Jorge: The distinction, as I’m hearing it there, particularly between something like content strategy and you mentioned content design and also what I would think of as copywriting, seems to be one about granularity and how close you are to the production of the actual text, as opposed to conceptualizing the whole, right? Like, how these pieces all fit together.

Natalie: Right. There are some roles that I’ve had where I’ve done all of the things, right? I tend to love to solve puzzles, so to speak, and figure out how things fit together and how they should work together. And when I talk about content, it’s not just the copy. It’s: depending on, let’s say, a higher education experience rather than a full three paragraphs of text to describe a student experience at a university. Why not use a video? And let there be a testimonial. So, it’s not just the words on the screen; it’s also: what are other expressions of content, so to speak, that can be used to tell a story better?

Jorge: Right. So, content is broader than text, right? There’s more to it than that.

Natalie: Absolutely. It’s really any element. I mean, we’re not creating the visual design, but we may have some input into the hierarchy of information as, you know, how it’s presented on a screen. And also end-to-end, we’re looking at [things] more from a 30,000-foot view, but sometimes we have to zoom in and get deep in the weeds as well and understand whether, say, there’s existing content in an app or on a site, and we have some future state goals or KPIs or whatever we’re trying to hit.

We need to be able to look at and assess current-state content to figure out if it’s going to help us meet that future state goal. And if it’s not — if it’s outdated or if it’s trivial or whatever — we need to be able to make a recommendation to sunset or archive old content and to speak about what gaps might be created from that. And then also be able to speak to, “Hey, why don’t we… instead of these three paragraphs of text, let’s use a video, let’s use an infographic,” or whatever it is, and then think about how that carries across the experience as well.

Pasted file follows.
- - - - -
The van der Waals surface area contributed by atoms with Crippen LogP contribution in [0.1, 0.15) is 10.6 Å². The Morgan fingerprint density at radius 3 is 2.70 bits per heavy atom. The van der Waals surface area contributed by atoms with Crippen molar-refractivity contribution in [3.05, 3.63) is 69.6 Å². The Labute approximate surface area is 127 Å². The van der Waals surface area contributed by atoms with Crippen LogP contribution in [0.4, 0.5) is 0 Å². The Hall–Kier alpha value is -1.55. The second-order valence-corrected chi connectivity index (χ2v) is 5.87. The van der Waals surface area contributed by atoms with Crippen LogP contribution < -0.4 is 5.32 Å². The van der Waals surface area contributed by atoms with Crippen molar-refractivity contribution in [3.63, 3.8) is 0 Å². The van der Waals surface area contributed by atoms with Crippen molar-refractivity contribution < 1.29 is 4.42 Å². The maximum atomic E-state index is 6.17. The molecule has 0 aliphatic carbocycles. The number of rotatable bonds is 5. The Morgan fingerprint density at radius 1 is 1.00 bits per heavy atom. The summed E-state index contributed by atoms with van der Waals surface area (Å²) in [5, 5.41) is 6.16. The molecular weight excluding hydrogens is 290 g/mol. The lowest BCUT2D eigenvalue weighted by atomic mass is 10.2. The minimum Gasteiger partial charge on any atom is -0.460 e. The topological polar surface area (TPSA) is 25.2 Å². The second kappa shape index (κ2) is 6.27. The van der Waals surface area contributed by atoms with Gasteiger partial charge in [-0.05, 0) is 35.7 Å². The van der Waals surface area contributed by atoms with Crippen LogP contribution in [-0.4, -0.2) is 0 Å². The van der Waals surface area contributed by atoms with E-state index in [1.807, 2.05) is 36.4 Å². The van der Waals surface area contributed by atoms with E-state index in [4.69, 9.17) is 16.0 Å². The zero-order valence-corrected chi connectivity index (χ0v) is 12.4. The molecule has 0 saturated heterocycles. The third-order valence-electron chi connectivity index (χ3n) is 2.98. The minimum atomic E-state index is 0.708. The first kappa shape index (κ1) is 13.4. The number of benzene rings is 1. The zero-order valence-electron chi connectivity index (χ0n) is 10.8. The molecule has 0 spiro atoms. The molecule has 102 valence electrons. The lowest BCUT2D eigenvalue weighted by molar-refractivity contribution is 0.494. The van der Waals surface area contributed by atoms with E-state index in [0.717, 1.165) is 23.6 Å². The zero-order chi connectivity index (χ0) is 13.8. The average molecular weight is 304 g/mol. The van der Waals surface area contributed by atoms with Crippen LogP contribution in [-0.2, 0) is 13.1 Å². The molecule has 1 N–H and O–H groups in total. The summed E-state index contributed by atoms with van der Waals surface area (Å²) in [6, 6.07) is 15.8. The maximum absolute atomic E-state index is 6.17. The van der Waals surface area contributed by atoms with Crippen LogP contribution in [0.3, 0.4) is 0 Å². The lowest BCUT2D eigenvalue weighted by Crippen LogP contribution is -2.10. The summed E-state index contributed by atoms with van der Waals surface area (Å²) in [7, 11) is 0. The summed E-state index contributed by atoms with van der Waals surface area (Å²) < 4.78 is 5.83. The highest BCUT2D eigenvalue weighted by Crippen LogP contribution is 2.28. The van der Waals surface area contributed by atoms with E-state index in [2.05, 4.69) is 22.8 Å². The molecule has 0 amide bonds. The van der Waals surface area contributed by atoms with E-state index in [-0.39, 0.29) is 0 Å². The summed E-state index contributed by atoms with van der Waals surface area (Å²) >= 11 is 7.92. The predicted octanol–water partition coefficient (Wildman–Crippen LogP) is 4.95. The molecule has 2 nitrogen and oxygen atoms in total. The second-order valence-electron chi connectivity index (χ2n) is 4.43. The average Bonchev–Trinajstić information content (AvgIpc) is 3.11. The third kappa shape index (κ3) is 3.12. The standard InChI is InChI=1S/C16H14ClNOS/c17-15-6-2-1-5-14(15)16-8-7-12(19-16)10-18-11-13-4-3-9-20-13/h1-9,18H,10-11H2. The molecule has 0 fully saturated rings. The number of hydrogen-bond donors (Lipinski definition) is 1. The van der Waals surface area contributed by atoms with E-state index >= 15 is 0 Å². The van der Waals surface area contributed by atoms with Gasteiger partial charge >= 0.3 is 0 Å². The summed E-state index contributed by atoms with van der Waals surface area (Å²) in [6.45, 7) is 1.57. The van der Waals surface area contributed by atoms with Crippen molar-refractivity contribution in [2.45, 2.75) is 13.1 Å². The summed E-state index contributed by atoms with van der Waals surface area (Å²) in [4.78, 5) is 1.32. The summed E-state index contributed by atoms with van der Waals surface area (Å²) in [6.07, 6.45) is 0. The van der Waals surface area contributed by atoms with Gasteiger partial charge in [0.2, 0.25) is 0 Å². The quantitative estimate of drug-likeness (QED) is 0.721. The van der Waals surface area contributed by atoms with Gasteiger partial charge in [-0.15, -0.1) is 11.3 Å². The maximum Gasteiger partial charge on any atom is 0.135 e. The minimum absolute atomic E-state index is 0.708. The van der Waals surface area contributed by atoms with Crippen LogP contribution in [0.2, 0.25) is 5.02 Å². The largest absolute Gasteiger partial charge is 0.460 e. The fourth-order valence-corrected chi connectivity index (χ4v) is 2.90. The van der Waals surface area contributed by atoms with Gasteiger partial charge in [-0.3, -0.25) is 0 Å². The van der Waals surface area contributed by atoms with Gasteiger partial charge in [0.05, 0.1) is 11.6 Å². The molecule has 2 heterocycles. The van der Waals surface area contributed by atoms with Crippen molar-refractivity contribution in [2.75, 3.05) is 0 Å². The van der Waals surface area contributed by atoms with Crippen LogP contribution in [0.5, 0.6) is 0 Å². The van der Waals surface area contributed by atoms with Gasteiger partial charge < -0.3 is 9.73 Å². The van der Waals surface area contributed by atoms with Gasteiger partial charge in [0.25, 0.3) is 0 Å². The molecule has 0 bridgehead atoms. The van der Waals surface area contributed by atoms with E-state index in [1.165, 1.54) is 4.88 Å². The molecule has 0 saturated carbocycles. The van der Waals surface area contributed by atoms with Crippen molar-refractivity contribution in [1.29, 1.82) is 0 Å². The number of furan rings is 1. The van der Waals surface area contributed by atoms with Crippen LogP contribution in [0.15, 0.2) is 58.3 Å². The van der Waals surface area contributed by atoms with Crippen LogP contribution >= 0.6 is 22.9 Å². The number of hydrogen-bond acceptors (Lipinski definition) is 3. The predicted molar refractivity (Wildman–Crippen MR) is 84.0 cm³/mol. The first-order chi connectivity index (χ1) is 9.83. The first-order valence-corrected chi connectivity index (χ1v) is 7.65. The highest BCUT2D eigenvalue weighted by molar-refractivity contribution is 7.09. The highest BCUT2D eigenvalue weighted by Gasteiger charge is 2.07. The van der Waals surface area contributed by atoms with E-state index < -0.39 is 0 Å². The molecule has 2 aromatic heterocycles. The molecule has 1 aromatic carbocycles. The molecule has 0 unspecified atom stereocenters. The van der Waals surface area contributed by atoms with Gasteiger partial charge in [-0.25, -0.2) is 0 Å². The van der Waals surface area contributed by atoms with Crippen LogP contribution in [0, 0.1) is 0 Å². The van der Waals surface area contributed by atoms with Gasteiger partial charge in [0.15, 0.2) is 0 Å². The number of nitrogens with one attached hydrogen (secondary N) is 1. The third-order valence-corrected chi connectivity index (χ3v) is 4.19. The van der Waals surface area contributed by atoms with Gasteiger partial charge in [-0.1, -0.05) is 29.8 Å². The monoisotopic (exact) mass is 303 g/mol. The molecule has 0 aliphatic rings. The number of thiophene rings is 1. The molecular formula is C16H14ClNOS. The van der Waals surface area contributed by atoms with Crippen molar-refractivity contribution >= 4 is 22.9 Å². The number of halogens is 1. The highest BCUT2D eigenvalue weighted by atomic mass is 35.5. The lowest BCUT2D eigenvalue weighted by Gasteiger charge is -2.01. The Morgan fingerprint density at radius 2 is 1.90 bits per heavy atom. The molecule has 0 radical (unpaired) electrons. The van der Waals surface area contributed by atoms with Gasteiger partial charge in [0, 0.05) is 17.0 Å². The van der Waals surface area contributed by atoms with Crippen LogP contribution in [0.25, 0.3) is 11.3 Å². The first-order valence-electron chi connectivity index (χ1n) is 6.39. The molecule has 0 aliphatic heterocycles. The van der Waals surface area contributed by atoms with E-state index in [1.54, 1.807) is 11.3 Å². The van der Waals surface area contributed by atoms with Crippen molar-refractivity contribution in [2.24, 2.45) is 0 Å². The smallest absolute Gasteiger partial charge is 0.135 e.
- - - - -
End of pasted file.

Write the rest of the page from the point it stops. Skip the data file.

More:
Jorge: I think that that is starting to hint at the subject of your book. I’ve read other books on content strategy, and one of the things that stood out to me about your book is that it doesn’t aspire to be so much about content strategy per se as it is about building a content strategy practice, right?

Natalie: Yeah. That was one of the things that, when I first started chatting with Lou Rosenfeld… there are so many excellent how-to books. I mean, Kristina Halvorson — who I was lucky enough and blessed enough to have write the forward for my book — her book, Content Strategy For The Web, helped us understand who we were in this digital space and also pave the way for so many other excellent books on the how-to of content strategy.

But my challenge as I was coming up through my experience and moving into leadership was trying to understand how do you build a team that’s sustainable. Because I would see, especially in larger corporations, many of my peers — folks that I’ve met in meetup groups and things like that — we would be solidly placed in, say, UX. But there might be another team calling themselves content strategy and marketing.

And so, you had this need to differentiate between the two. And then sometimes, when there were budget constraints or need for reduction in force or whatever, many times the UX content strategist would get absorbed into a marketing function. And it would change a bit. There was still the element of UX, but it wasn’t the main focus.

So, how do we create a space — a practice space — where UX-focused content strategists can work their trade and grow the discipline to a place where an organization — or, if you’re working at an agency, your clients — understands that content is an asset, just like any other part of a business. And in fact, it’s one of the first things that people may encounter when researching or looking into doing business with a brand.

And I just felt like the one thing that I didn’t see out there in terms of books was something that could help folks figure out how to stand up a practice. That’s one of the questions that I would often get asked after speaking at a meetup. My last in-person talk was World IA Day in the Los Angeles area like two weeks before we shut down for the pandemic. And trying to help this room full of IAs understand, “yes, there are some overlaps, but there are some distinctive things that we do.” And the questions that I got afterward were like, “how do I find somebody like you? How do I build a team like that?” and so, that was a validation for the need for a book like this.

Why build a content strategy practice?